Relational modeling, in simple terms, means that you start from the conceptual domain and then represent the nouns in the domain in tables. You then assign primary keys and foreign keys to model relationships. When you have a many-to-many relationship, you create the join tables that represent just those keys. The join tables don’t exist in the real world, and are a necessary side effect of the way relational models work. After you have all your tables laid out, you can start writing queries that pull together disparate data using the relationships defined by the keys. The queries in the relational world are very much secondary. It is assumed that you can always get the data you want as long as you have your tables modeled properly. Even if you have to use several complex subqueries or join statements, this is usually true.
By contrast, in Cassandra you don’t start with the data model; you start with the query model. Instead of modeling the data first and then writing queries, with Cassandra you model the queries and let the data be organized around them. Think of the most common query paths your application will use, and then create the tables that you need to support them.
Detractors have suggested that designing the queries first is overly constraining on application design, not to mention database modeling. But it is perfectly reasonable to expect that you should think hard about the queries in your application, just as you would, presumably, think hard about your relational domain. You may get it wrong, and then you’ll have problems in either world. Or your query needs might change over time, and then you’ll have to work to update your data set. But this is no different from defining the wrong tables, or needing additional tables, in an RDBMS.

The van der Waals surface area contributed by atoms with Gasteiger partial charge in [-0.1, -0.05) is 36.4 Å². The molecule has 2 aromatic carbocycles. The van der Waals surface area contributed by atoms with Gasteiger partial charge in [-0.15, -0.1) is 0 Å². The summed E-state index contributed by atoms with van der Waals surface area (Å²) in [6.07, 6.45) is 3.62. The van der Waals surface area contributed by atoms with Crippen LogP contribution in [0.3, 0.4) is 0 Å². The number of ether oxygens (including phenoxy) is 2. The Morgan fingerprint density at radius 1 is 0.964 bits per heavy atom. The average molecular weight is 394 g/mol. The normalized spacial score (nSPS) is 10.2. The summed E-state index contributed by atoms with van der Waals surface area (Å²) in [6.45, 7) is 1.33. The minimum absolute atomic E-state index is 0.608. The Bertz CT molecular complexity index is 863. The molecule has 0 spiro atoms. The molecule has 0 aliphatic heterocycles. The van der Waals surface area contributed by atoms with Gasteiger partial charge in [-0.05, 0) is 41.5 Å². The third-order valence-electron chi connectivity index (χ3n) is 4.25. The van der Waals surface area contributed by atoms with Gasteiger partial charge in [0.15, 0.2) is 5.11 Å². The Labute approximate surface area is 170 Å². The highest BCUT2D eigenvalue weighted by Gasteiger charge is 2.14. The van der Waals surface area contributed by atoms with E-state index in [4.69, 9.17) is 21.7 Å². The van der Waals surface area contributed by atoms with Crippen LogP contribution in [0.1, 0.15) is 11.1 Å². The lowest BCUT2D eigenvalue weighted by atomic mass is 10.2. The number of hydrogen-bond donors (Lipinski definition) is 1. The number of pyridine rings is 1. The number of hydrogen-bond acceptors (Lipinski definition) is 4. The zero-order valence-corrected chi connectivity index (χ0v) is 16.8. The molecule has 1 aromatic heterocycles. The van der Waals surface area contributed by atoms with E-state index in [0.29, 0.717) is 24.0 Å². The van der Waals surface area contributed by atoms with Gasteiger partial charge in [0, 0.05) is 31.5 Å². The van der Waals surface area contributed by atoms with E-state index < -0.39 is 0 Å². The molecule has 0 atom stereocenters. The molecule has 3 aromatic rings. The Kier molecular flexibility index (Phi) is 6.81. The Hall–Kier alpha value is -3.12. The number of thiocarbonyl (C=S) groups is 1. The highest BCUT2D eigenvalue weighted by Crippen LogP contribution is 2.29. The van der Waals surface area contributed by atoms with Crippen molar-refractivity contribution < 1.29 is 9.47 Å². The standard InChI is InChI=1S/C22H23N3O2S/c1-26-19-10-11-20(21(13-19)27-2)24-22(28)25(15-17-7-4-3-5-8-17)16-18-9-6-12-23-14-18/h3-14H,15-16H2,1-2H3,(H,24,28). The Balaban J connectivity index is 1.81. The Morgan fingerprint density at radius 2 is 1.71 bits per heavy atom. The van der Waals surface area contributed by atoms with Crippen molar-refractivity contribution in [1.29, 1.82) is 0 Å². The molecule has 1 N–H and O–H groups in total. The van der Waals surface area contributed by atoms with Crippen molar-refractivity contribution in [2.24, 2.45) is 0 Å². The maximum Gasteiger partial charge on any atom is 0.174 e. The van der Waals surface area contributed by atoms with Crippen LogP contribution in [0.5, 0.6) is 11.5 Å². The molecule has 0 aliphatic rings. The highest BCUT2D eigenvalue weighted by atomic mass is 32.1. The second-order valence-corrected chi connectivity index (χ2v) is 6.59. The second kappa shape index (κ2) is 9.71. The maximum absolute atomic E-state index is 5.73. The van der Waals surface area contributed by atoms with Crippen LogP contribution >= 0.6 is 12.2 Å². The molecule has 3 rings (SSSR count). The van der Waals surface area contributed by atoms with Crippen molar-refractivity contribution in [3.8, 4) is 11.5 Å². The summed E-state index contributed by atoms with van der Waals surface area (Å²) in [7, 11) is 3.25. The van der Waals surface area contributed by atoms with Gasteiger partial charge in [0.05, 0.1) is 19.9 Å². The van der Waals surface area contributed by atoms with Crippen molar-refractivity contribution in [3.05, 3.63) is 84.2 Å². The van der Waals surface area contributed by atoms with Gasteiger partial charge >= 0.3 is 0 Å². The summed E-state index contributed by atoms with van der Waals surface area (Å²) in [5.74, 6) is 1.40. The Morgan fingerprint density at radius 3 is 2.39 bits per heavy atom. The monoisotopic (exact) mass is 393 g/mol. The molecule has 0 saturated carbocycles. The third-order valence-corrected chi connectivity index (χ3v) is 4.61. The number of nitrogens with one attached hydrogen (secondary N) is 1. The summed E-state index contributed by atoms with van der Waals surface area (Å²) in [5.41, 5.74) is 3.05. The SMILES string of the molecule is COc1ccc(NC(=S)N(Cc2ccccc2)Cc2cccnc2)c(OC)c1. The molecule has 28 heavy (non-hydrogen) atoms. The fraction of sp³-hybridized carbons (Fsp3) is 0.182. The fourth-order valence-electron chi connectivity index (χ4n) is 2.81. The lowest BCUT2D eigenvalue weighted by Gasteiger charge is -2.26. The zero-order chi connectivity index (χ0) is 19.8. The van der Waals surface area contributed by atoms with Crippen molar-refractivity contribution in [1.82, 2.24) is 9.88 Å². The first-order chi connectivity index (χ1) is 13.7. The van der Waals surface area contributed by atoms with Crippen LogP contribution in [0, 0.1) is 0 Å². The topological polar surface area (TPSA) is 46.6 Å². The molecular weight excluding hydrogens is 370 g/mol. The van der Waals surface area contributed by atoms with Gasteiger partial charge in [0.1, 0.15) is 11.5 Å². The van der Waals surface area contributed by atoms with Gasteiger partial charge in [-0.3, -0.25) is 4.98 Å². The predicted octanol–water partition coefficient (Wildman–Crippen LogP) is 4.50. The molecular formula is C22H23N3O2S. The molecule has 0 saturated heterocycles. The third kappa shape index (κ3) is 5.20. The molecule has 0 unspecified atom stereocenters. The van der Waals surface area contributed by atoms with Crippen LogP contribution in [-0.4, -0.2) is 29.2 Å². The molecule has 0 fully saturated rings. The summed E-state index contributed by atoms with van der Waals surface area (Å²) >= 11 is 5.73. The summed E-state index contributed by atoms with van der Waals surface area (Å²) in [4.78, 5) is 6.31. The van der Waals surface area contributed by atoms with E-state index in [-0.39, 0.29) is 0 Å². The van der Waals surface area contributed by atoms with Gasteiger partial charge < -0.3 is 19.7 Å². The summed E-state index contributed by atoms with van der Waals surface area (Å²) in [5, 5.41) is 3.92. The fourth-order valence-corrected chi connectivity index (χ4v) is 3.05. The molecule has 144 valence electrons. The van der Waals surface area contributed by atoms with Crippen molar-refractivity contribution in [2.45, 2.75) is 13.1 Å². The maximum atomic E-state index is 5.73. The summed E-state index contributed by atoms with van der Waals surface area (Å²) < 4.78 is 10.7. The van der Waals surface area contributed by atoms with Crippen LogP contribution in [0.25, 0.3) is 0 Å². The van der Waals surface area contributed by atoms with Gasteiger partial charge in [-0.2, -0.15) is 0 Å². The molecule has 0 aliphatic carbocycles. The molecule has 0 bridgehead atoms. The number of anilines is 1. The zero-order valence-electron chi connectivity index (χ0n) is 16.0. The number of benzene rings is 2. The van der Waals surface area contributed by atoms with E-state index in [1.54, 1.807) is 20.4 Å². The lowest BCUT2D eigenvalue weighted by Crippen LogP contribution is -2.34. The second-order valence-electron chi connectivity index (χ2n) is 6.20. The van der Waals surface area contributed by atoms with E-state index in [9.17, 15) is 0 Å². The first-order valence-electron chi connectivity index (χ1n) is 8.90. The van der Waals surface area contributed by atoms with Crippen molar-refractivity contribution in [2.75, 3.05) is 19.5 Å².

In a relational database, it is frequently transparent to the user how tables are stored on disk, and it is rare to hear of recommendations about data modeling based on how the RDBMS might store tables on disk. However, that is an important consideration in Cassandra. Because Cassandra tables are each stored in separate files on disk, it’s important to keep related columns defined together in the same table.
A key goal that you will see as you begin creating data models in Cassandra is to minimize the number of partitions that must be searched in order to satisfy a given query. Because the partition is a unit of storage that does not get divided across nodes, a query that searches a single partition will typically yield the best performance.
In an RDBMS, you can easily change the order in which records are
returned to you by using
ORDER BY in your query. The default sort
order is not configurable; by default, records are returned in the order
in which they are written. If you want to change the order, you just
modify your query, and you can sort by any list of columns.
In Cassandra, however, sorting is treated differently; it is a design
decision. The sort order available on queries is fixed, and is
determined entirely by the selection of clustering columns you supply in
CREATE TABLE command. The CQL
SELECT statement does support
ORDER BY semantics, but only in the order specified by the
Material adapted from Cassandra, The Definitive Guide. Published by O’Reilly Media, Inc. Copyright © 2020 Jeff Carpenter, Eben Hewitt. All rights reserved. Used with permission.